The following link below (just click on the picture) is a 1 minute Flash-based tutorial on how to configure your Google page to receive these syndicated feeds. Google has made their page so simple and painlesss. I hope you find it useful, and if you have any questions, just email me (

PS: I will still email one on one with my friends and am always happy to receive and trade emails. That being said, I will not be sending out any more general mass emails. Rather I will be posting the content to my blog. Since it's syndicated via RSS, if you are interested in these topics or what's going on with me, Coldfusion/ Database development, entrepreneurial endeavors, golf, sports, et al.... simply copy and paste this path into the 'Create a Section' text box on the Google page as shown in the tutorial, and you will see the blog postings update on your Google page as they become available:

Wednesday, October 12, 2005

Patience is a virtue

I watched a NOVA program last night ...according to the broadcast, when Albert Einstein published his theories of Special Relativity (including the famous E=mc^2) linking energy and mass... he did not hear virtually any replies for a whole year. Max Planck, one of the most lauded Physicists of his time and all time, read and appreciated Einstein's work, and persuaded his colleagues to take his work seriously on its merits. For 4 years after that Einstein wrote letters, amid his study of the physical world, answering questions and explaining his theories to his colleagues in the world of physics.

The point is, nothing is built in a day, including some of the greatest physical theories in the past 150 years, and some would say in the history of physics. Einstein's theories obviously took ingenuity, creativity, and years of study and hard work to gain and understanding and then formulate. His work did not end with the well-formed theory, as it took persistence and confidence to see it through to the point where it was understood and appreciated by others.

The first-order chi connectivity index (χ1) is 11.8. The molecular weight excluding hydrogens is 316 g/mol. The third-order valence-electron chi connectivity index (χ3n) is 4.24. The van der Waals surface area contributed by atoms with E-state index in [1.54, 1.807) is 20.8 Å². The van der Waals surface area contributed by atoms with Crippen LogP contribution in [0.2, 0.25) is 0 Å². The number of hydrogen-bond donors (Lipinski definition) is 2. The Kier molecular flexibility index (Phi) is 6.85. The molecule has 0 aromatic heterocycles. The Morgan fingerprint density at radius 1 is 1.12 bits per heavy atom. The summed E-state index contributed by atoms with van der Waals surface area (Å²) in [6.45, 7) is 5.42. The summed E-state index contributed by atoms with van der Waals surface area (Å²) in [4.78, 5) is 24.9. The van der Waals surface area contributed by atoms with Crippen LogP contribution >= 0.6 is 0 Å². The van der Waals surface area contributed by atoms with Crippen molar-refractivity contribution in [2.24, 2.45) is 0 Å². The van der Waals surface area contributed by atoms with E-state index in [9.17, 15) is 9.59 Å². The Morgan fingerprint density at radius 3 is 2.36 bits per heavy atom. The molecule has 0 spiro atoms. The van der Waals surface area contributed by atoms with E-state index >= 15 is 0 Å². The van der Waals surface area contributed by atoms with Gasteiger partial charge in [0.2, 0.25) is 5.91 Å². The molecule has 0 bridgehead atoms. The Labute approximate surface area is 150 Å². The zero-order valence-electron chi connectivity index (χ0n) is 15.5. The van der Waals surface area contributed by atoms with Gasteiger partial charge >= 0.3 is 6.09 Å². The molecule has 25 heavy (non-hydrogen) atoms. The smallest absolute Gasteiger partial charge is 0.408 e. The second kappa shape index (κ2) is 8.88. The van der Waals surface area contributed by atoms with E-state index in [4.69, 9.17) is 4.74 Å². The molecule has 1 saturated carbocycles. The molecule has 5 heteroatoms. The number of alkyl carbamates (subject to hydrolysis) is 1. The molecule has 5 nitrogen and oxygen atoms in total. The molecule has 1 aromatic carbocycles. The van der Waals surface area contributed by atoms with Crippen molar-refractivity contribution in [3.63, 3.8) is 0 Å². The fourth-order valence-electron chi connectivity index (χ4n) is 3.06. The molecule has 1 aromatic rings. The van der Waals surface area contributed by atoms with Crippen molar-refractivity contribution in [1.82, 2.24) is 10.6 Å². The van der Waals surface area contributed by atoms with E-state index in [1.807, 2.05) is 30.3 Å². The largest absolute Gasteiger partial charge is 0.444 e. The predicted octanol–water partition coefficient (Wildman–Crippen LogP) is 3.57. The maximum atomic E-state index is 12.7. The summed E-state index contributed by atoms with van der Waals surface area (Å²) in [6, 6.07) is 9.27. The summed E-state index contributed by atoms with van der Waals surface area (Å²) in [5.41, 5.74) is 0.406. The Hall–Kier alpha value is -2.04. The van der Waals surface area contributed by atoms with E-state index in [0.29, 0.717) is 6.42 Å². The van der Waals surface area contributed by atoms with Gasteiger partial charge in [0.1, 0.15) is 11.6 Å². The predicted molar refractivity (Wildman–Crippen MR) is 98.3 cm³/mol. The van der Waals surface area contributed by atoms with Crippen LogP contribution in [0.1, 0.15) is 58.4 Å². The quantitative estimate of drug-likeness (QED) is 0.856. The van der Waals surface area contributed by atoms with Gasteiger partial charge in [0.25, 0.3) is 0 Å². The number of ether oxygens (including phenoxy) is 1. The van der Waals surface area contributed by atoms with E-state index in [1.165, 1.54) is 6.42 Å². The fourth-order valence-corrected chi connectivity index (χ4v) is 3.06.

I thought this was a great lesson related to a pursuit of any type or scale, and wanted to pass it on.

Wednesday, October 05, 2005

mySQL Reference

This is a great article discussing how mySQL fits the bill for many web enterprise web apps.

Sunday, September 18, 2005

Macromedia Studio 8 Released; "Sparkle" in Development

On the heels of the release of ColdFusion MX 7.1, Studio 8 was recently released by Macromedia. What I have seen and experimented with thus far, it appears to be another great step forward in the technology. I am particularly impressed with the video capabilities I have seen thus far in Flash, the added capabilities in Fireworks and can't wait to start jumping in on a couple projects.

Microsoft recently dubbed it's upstart technology, "Sparkle", as the "Flash Killer". It is very unlikely that Microsoft will ever "kill" Flash. Everyone that is actually involved in development knows this statement borders on ludicrous. It's a different platform, and Flash is a deeply entrenched and established technology that has fanatical user support and a support infrastructure of users, educators, etc. It has this positive support for a reason -- it's a phenomenal technology that continues to improve every year. In typical Microsoft fashion, they are arrogantly trying to leverage their position in Windows to push an inferior technology on developers. As an aside, I never understood Microsoft's strategy of flaunting they want to "kill" a technology that the industry embraces. To me, this just alienates the same customer base you are trying to attract. Regardless, this appears to be the strategy in Redmond with many products, including their professed intentions to "kill" Google.